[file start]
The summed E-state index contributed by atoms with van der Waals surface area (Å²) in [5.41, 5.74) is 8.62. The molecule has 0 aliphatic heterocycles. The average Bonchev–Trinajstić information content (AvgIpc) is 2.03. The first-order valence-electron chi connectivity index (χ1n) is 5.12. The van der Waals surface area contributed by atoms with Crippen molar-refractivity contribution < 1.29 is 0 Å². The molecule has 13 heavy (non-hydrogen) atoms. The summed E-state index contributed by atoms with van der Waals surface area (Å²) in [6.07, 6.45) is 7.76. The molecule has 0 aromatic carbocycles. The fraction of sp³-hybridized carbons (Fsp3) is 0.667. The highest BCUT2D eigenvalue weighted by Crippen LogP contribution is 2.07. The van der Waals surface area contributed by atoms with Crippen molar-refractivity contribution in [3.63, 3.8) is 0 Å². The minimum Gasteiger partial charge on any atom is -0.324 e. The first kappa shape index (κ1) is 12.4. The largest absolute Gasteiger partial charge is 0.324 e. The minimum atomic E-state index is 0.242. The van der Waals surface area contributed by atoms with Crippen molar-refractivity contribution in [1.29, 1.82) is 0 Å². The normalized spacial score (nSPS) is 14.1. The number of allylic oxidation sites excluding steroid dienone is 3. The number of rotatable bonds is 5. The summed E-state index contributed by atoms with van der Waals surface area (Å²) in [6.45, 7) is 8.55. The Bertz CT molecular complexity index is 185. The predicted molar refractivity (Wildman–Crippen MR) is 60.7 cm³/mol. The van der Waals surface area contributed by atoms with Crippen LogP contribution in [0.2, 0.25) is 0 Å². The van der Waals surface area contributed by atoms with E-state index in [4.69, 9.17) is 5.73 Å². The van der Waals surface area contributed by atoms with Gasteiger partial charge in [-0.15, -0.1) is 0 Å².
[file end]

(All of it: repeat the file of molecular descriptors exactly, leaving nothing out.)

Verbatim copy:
The summed E-state index contributed by atoms with van der Waals surface area (Å²) in [5.41, 5.74) is 8.62. The molecule has 0 aliphatic heterocycles. The average Bonchev–Trinajstić information content (AvgIpc) is 2.03. The first-order valence-electron chi connectivity index (χ1n) is 5.12. The van der Waals surface area contributed by atoms with Crippen molar-refractivity contribution < 1.29 is 0 Å². The molecule has 13 heavy (non-hydrogen) atoms. The summed E-state index contributed by atoms with van der Waals surface area (Å²) in [6.07, 6.45) is 7.76. The molecule has 0 aromatic carbocycles. The fraction of sp³-hybridized carbons (Fsp3) is 0.667. The highest BCUT2D eigenvalue weighted by Crippen LogP contribution is 2.07. The van der Waals surface area contributed by atoms with Crippen molar-refractivity contribution in [3.63, 3.8) is 0 Å². The minimum Gasteiger partial charge on any atom is -0.324 e. The first kappa shape index (κ1) is 12.4. The largest absolute Gasteiger partial charge is 0.324 e. The minimum atomic E-state index is 0.242. The van der Waals surface area contributed by atoms with Crippen molar-refractivity contribution in [1.29, 1.82) is 0 Å². The normalized spacial score (nSPS) is 14.1. The number of allylic oxidation sites excluding steroid dienone is 3. The number of rotatable bonds is 5. The summed E-state index contributed by atoms with van der Waals surface area (Å²) in [6.45, 7) is 8.55. The Bertz CT molecular complexity index is 185. The predicted molar refractivity (Wildman–Crippen MR) is 60.7 cm³/mol. The van der Waals surface area contributed by atoms with Crippen LogP contribution in [0.2, 0.25) is 0 Å². The van der Waals surface area contributed by atoms with E-state index in [4.69, 9.17) is 5.73 Å². The van der Waals surface area contributed by atoms with Gasteiger partial charge in [-0.15, -0.1) is 0 Å².